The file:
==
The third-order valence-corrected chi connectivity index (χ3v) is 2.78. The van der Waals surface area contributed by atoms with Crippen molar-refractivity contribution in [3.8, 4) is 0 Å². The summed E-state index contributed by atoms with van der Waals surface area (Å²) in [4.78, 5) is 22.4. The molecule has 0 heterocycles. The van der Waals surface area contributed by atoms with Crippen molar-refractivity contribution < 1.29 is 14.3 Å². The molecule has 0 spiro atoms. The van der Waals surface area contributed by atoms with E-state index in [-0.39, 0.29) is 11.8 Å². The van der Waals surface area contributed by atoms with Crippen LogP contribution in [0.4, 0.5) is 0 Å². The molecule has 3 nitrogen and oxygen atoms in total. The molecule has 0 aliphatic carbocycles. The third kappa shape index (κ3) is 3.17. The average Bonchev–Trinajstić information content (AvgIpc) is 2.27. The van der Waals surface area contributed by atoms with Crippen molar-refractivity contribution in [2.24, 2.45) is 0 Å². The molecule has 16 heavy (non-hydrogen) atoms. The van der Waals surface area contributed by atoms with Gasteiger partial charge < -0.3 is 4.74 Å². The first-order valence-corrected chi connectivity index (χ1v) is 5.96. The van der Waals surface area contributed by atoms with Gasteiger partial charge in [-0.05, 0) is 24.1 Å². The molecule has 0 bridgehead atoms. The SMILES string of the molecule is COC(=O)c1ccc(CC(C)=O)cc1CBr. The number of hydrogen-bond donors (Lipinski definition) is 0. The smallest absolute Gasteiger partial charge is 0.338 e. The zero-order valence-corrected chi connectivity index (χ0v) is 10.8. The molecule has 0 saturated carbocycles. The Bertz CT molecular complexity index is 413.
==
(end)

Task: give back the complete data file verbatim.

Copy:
The third-order valence-corrected chi connectivity index (χ3v) is 2.78. The van der Waals surface area contributed by atoms with Crippen molar-refractivity contribution in [3.8, 4) is 0 Å². The summed E-state index contributed by atoms with van der Waals surface area (Å²) in [4.78, 5) is 22.4. The molecule has 0 heterocycles. The van der Waals surface area contributed by atoms with Crippen molar-refractivity contribution < 1.29 is 14.3 Å². The molecule has 0 spiro atoms. The van der Waals surface area contributed by atoms with E-state index in [-0.39, 0.29) is 11.8 Å². The van der Waals surface area contributed by atoms with Crippen LogP contribution in [0.4, 0.5) is 0 Å². The molecule has 3 nitrogen and oxygen atoms in total. The molecule has 0 aliphatic carbocycles. The third kappa shape index (κ3) is 3.17. The average Bonchev–Trinajstić information content (AvgIpc) is 2.27. The van der Waals surface area contributed by atoms with Crippen molar-refractivity contribution in [2.24, 2.45) is 0 Å². The molecule has 16 heavy (non-hydrogen) atoms. The van der Waals surface area contributed by atoms with Gasteiger partial charge < -0.3 is 4.74 Å². The first-order valence-corrected chi connectivity index (χ1v) is 5.96. The van der Waals surface area contributed by atoms with Gasteiger partial charge in [-0.05, 0) is 24.1 Å². The molecule has 0 bridgehead atoms. The SMILES string of the molecule is COC(=O)c1ccc(CC(C)=O)cc1CBr. The number of hydrogen-bond donors (Lipinski definition) is 0. The smallest absolute Gasteiger partial charge is 0.338 e. The zero-order valence-corrected chi connectivity index (χ0v) is 10.8. The molecule has 0 saturated carbocycles. The Bertz CT molecular complexity index is 413.